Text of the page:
needed to support a NAT'd TCP service. This concludes our discussion of
publishing a service to the world with &iproute2; based
NAT and protecting the service with <command>ipchains</command>. As you
can see, the complexity of supporting NAT with
&iproute2; can be substantial, which is why we'll
examine the benefits of inbound NAT (DNAT) with netfilter in the next
section.
</para>
</section>
<section id="nat-dnat">
<title>Destination NAT with netfilter (DNAT)</title>
@ -756,8 +797,9 @@
<para>
In a devilishly subtle difference, netfilter DNAT does not cause the
kernel to answer ARP requests for the NAT IP, where
&iproute2; NAT automatically begins answering ARP
requests for the NAT IP. If the NAT IP is in a locally
&iproute2; NAT automatically begins
<link linkend="nat-stateless-arp">answering ARP requests</link>
for the NAT IP.
</para>
<example id="ex-nat-dnat-all">
<title>Using DNAT for all protocols (and ports) on one IP</title>
@ -771,9 +813,6 @@
10.10.14.2.
</para>
<para>
If only one port needs to be translated to an internal service the
following technique may lead to less resource consumption in the
connection tracking code.
</para>
<para>
</para>
@ -806,7 +845,8 @@
<example id="ex-nat-dnat-full">
<title>Simulating full NAT with SNAT and DNAT</title>
<programlisting>
<prompt>[root@real-server]# </prompt><userinput>iptables -t nat -A PREROUTING -p tcp -d 10.10.20.99 --dport 80 -j DNAT --to-destination 10.10.14.2</userinput>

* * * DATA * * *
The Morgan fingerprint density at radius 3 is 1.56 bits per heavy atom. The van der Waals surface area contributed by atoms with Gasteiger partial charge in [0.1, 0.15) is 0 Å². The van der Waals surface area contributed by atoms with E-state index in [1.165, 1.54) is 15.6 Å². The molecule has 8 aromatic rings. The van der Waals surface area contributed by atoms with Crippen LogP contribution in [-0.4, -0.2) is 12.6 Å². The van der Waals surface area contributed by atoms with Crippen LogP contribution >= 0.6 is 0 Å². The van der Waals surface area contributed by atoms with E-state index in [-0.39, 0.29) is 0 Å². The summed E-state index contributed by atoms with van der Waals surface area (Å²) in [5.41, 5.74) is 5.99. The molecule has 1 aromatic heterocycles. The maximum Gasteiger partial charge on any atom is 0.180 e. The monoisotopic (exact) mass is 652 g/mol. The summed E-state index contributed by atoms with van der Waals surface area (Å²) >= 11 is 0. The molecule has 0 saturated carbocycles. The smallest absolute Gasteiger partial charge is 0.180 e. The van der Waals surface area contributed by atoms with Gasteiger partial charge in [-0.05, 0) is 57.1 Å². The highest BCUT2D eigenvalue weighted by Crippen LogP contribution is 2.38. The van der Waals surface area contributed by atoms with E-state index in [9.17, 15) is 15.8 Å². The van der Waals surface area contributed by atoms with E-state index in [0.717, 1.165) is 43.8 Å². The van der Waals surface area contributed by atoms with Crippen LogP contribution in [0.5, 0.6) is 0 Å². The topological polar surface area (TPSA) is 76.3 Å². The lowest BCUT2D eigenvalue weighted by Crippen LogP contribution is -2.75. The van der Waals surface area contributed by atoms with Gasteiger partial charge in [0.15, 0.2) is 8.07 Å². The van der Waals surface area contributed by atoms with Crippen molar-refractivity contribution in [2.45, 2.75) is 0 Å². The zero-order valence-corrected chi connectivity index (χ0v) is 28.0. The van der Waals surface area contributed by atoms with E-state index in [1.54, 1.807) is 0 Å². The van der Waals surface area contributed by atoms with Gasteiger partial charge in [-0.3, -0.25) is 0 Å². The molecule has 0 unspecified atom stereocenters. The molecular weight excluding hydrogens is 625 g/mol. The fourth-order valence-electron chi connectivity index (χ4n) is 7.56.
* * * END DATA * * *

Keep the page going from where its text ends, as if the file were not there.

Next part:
<prompt>[root@real-server]# </prompt><userinput>iptables -t nat -A PREROUTING -d 205.254.211.17 -j DNAT --to-destination 192.168.100.17</userinput>
<prompt>[root@real-server]# </prompt><userinput>iptables -t nat -A POSTROUTING -s 192.168.100.17 -j SNAT --to-destination 205.254.211.17</userinput>
</programlisting>
</example>
<para>
@ -841,7 +881,7 @@
route between the two hosts connected by the port address translation.
</para>
<para>
PAT address translation has one important benefit over NAT (with the
PAT has one important benefit over NAT (with the
&iproute2; tools). Let's assume that you have only
five public IP addresses for which you have paid dearly. Additionally,
let's assume that you want to run services on standard ports. You had

View File

@ -4,32 +4,46 @@
<title>Packet Filtering</title>
<para>
It is not an uncommon story today to hear how people were first exposed to
linux. Many found linux an excellent and reliable masquerading firewall